Three years ago it was announced
that the Tate would partner with the Museum of Contemporary Art Australia and
Qantas Group, the official airline of Australia, to form the International
Joint Acquisition Programme for contemporary Australian art. The five year
partnership has purchased a total of 20 works by 12 artists so far, eight of
which were purchased this year.
The goal of this project is not only
to expand the holdings of Australian art at these two museums. It has something
more to do with offering a more broad understanding of Australian art,
especially as it relates to the colonial history of the country. A pop-up
window on the MCA website currently states that the museum “acknowledges the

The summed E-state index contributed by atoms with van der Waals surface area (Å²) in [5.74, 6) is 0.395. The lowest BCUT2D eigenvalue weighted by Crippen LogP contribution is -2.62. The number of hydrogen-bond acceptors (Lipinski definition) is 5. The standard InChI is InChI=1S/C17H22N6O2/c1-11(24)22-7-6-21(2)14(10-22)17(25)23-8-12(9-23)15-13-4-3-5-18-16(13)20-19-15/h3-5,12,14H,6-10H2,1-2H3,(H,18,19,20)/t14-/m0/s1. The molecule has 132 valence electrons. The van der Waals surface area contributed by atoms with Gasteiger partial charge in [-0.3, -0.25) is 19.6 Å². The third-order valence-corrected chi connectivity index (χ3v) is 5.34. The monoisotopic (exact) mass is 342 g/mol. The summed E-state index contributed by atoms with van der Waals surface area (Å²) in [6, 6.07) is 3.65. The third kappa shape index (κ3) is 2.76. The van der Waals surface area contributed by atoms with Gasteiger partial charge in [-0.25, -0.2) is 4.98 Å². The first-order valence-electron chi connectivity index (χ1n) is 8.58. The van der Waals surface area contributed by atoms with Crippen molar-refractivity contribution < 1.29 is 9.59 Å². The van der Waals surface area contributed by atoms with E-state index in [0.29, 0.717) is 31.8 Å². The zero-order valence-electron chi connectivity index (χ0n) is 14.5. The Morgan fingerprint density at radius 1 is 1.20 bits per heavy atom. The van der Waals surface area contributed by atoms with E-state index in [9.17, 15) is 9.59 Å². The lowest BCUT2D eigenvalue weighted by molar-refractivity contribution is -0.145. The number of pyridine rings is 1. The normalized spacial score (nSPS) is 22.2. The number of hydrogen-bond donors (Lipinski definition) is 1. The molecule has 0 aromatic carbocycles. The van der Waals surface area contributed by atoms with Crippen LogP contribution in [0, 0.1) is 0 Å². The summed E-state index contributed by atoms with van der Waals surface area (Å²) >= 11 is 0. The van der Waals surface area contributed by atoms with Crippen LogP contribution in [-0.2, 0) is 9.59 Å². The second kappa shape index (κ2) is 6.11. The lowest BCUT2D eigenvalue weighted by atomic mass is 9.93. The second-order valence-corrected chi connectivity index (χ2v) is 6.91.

Gadigal people of the Eora Nation, the traditional owners of the land and
waters upon which the MCA stands”. Four of the artists whose work has so far been purchased
by the Tate/MCA/Qantas partnership consider their heritage to be aboriginal.
It is interesting to note that the
word “eora” means “people,” or “this place”. It is supposedly how aboriginal
people once referred to themselves when asked by colonists who they are or
where they came from. They were calling themselves locals. Perhaps everyone who
lives in Sydney today could call themselves eora. Nonetheless, considering
aboriginal people were “the traditional owners of the land and waters” there
for more than 60,000 years before Europeans arrived just a few centuries ago,
perhaps more than four of the twelve artists collected by this programme should
represent their ancestral ranks.
Image courtesy of Museum of Contemporary Art Australia. Imants Tillers, Kangaroo Blank, 1988. Tate and Museum of Contemporary Art Australia, purchased jointly with funds provided by the Qantas Foundation 2018.